Turkey in Europe

5 December 2002

Turkey in Europe

By Gwynne Dyer

It was Valery Giscard d’Estaing, former president of France and now head of the convention on the constitutional future of Europe, who broke the long, embarrassed silence in early November. Turkey, he said, is “not a European country.” It has “a different culture, a different approach, and a different way of life,” and its admission would mean “the end of the European Union.” What he meant was that Turkey is an overwhelmingly Muslim country, though officially a secular one.

Once Giscard had spoken the unspeakable, other old, white, conservative, Catholic men leapt into the fray. First out was the Pope, who warned that in shaping Europe’s future the continent’s “religious heritage” should not be forgotten. Then Germany’s opposition leader, Edmund Stoiber, declared that “(Europe’s) borders must be based on shared values, culture and history. Turkey’s membership would breach those borders.” And former French foreign minister Hubert Vedrine warned that if the EU did not draw the line at Turkey, “we will end up with a union of 40 countries, including Russia, the Ukraine, Turkey, the Balkan states and north Africa.”

To which one is tempted to reply “yes, and your problem is…?” Such a 40-country union would merely restore a zone of peace, common law and shared citizenship over most of the territories that enjoyed the same benefits as provinces of the Roman empire two thousand years ago. But Europe’s pro-expansion leaders confined themselves to more specific replies.

Turkey “absolutely has its place in Europe,” said French President Jacques Chirac, implicitly rebuking his predecessor. “Turkey is a European country that has every right to join if it meets the conditions,” said a British government spokesperson. Gerhard Schroeder, the German Chancellor, declared that “the real question now is to decide a date, not for Turkey’s accession to the EU, but for the start of entry talks.” But it is a highly contentious issue in Europe, and the Turks want that date to be set next week, at the EU summit in Copenhagen on 12 December.

There is not one hurdle to be cleared at Copenhagen, but three. Extending formal invitations to ten countries to join the EU in 2004 (Poland, the Czech Republic, Slovakia, Hungary, Slovenia, Lithuania, Latvia, Estonia, Malta and Cyprus), and two more in 2007 (Romania and Bulgaria), is actually the easiest part. Of the Class of 2004, only Poland is of serious economic import — its 40 million people outnumber the other nine candidates’ populations taken together — and while talks on the rights of Polish farmers will go down to the wire, final success is assured.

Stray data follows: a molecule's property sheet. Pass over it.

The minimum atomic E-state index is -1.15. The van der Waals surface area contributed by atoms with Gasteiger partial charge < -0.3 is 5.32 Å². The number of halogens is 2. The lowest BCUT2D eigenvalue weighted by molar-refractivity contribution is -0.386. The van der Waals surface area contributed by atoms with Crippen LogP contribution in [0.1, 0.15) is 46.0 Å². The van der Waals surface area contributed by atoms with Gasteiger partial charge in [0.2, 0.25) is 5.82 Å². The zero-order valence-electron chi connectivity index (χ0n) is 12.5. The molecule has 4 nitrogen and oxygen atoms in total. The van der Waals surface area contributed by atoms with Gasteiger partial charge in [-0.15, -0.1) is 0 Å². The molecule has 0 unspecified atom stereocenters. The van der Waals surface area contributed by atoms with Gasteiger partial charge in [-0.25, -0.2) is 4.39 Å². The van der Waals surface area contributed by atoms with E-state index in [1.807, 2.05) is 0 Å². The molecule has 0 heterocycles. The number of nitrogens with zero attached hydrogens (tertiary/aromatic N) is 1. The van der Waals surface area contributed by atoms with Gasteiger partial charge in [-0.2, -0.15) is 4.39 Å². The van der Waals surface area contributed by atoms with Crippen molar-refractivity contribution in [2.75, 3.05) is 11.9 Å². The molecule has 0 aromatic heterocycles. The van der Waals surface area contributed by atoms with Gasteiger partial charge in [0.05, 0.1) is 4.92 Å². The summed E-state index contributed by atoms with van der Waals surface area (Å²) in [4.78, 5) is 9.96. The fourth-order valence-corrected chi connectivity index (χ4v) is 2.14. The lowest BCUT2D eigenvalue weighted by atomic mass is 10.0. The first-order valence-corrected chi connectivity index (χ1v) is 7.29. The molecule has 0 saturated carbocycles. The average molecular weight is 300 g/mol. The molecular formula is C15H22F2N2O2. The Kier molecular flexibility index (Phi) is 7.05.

The second hurdle is getting a peace deal on Cyprus before it joins. The island has been partitioned between its Greek-speaking majority and its Turkish-speaking minority for a generation. Both mother countries, Greece and Turkey, are now eager for an arrangement that creates a reunited Cyprus of two largely self-governing linguistic communities, more or less along the lines of Belgium, but time to settle the details of the deal is desperately short. And then there is the question of Turkey itself.

Turkey already has 66 million people, and it is growing fast. If it joins, by 2020 it would be the EU’s biggest country, outnumbering even the Germans, so letting it in would have a big impact on the EU’s identity even if the Turks were not Muslims. The original promise that it would eventually become a candidate for membership is forty years old, and it has been an official candidate since 1999, but many Europeans never realised that the promise might one day have to be kept. That day has arrived.

Over the past year, Turkey has carried out drastic legal reforms that remove most of the human rights obstacles to its membership. It abolished the death penalty, legalised Kurdish-language broadcasting and schools, and ended legal curbs on press freedom. And it has now elected a government of ‘Muslim democrats’ who look like they might hold the key to reconciling the traditionally reactionary force of political Islam with modernity and democracy.

Recep Tayyip Erdogan, leader of the Justice and Development Party (AKP), puts great importance on getting a date for the start of Turkish entry talks. “We don’t see the EU as a club of Christians and we don’t want to see it as a club of Christians, but if we can’t get a date from Copenhagen, suspicions will emerge. It is very important to prove that the culture of Islam and democracy can indeed co-exist and be in harmony.”

When the AKP talk about being ‘Muslim democrats’, they are consciously modelling themselves on the ‘Christian democrats’ who emerged in Western Europe after 1945. The point about those Christian Democrats is that they replaced the reactionary, anti-modern, Church-dominated parties of the pre-war era (some of which did not shrink from alliances with fascists) with the tolerant, lay-run Christian parties of today who have successfully reconciled religious faith and a commitment to a secular democratic system.

This is exactly what the Muslim Middle East needs as well, and it would be criminal not to encourage the phenomenon when it appears in the country that has been the traditional bridge between Europe and the Middle East. Letting Turkey join Europe would certainly be a leap of faith for the current members — it would give the EU common borders with Iraq and Iran — but it would also be a leap in the right direction. After all, in classical times what we now call ‘Europe’ and ‘the Middle East’ were part of the same broad culture. They could be again.


To shorten to 725 words, omit paragraphs 2 and 3. (“Once…replies”)